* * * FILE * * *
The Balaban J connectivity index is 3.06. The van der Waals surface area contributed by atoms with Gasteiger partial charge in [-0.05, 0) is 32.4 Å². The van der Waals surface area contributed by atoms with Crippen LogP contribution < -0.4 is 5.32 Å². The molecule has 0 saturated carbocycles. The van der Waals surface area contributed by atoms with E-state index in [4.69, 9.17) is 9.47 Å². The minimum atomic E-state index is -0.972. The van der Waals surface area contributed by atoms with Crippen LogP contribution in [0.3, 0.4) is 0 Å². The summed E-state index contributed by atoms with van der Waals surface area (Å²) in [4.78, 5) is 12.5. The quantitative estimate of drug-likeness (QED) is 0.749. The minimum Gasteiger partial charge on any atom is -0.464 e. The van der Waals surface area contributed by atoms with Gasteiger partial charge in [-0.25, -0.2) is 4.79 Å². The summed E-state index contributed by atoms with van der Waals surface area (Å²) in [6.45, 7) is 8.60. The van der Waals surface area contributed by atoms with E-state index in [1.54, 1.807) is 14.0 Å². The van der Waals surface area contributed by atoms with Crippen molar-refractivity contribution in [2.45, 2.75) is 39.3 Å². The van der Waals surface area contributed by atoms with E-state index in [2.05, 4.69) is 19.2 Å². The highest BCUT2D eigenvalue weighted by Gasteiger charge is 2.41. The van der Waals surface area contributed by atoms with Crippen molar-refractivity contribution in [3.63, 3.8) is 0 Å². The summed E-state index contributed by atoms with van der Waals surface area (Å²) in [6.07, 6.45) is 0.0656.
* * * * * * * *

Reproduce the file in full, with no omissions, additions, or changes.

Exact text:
The Balaban J connectivity index is 3.06. The van der Waals surface area contributed by atoms with Gasteiger partial charge in [-0.05, 0) is 32.4 Å². The van der Waals surface area contributed by atoms with Crippen LogP contribution < -0.4 is 5.32 Å². The molecule has 0 saturated carbocycles. The van der Waals surface area contributed by atoms with E-state index in [4.69, 9.17) is 9.47 Å². The minimum atomic E-state index is -0.972. The van der Waals surface area contributed by atoms with Crippen LogP contribution in [0.3, 0.4) is 0 Å². The summed E-state index contributed by atoms with van der Waals surface area (Å²) in [4.78, 5) is 12.5. The quantitative estimate of drug-likeness (QED) is 0.749. The minimum Gasteiger partial charge on any atom is -0.464 e. The van der Waals surface area contributed by atoms with Gasteiger partial charge in [-0.25, -0.2) is 4.79 Å². The summed E-state index contributed by atoms with van der Waals surface area (Å²) in [6.45, 7) is 8.60. The van der Waals surface area contributed by atoms with E-state index in [1.54, 1.807) is 14.0 Å². The van der Waals surface area contributed by atoms with Crippen molar-refractivity contribution in [2.45, 2.75) is 39.3 Å². The van der Waals surface area contributed by atoms with E-state index in [2.05, 4.69) is 19.2 Å². The highest BCUT2D eigenvalue weighted by Gasteiger charge is 2.41. The van der Waals surface area contributed by atoms with Crippen molar-refractivity contribution in [3.63, 3.8) is 0 Å². The summed E-state index contributed by atoms with van der Waals surface area (Å²) in [6.07, 6.45) is 0.0656.